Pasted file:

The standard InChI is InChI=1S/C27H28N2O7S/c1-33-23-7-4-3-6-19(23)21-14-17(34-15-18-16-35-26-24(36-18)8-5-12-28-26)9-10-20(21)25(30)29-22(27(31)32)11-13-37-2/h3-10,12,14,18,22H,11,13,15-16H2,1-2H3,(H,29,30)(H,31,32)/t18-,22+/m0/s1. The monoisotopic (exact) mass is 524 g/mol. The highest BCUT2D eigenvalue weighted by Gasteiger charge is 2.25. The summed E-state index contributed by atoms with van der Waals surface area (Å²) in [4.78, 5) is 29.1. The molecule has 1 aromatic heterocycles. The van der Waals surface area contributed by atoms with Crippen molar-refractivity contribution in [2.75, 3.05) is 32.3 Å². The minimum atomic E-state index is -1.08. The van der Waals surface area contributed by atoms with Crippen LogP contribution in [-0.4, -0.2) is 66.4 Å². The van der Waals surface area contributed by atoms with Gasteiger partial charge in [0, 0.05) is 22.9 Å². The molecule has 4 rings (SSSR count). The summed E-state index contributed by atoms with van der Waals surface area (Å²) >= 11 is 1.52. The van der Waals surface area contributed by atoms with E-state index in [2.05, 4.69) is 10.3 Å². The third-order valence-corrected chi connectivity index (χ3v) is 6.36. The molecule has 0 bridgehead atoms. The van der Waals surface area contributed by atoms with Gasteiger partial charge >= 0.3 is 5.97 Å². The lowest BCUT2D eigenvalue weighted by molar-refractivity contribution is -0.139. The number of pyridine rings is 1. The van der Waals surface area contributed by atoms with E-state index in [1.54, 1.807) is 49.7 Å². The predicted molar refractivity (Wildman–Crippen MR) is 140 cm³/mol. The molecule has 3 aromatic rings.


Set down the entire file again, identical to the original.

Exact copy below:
The standard InChI is InChI=1S/C27H28N2O7S/c1-33-23-7-4-3-6-19(23)21-14-17(34-15-18-16-35-26-24(36-18)8-5-12-28-26)9-10-20(21)25(30)29-22(27(31)32)11-13-37-2/h3-10,12,14,18,22H,11,13,15-16H2,1-2H3,(H,29,30)(H,31,32)/t18-,22+/m0/s1. The monoisotopic (exact) mass is 524 g/mol. The highest BCUT2D eigenvalue weighted by Gasteiger charge is 2.25. The summed E-state index contributed by atoms with van der Waals surface area (Å²) in [4.78, 5) is 29.1. The molecule has 1 aromatic heterocycles. The van der Waals surface area contributed by atoms with Crippen molar-refractivity contribution in [2.75, 3.05) is 32.3 Å². The minimum atomic E-state index is -1.08. The van der Waals surface area contributed by atoms with Crippen LogP contribution in [-0.4, -0.2) is 66.4 Å². The van der Waals surface area contributed by atoms with Gasteiger partial charge in [0, 0.05) is 22.9 Å². The molecule has 4 rings (SSSR count). The summed E-state index contributed by atoms with van der Waals surface area (Å²) >= 11 is 1.52. The van der Waals surface area contributed by atoms with E-state index in [2.05, 4.69) is 10.3 Å². The third-order valence-corrected chi connectivity index (χ3v) is 6.36. The molecule has 0 bridgehead atoms. The van der Waals surface area contributed by atoms with Gasteiger partial charge >= 0.3 is 5.97 Å². The lowest BCUT2D eigenvalue weighted by molar-refractivity contribution is -0.139. The number of pyridine rings is 1. The van der Waals surface area contributed by atoms with E-state index in [1.54, 1.807) is 49.7 Å². The predicted molar refractivity (Wildman–Crippen MR) is 140 cm³/mol. The molecule has 3 aromatic rings.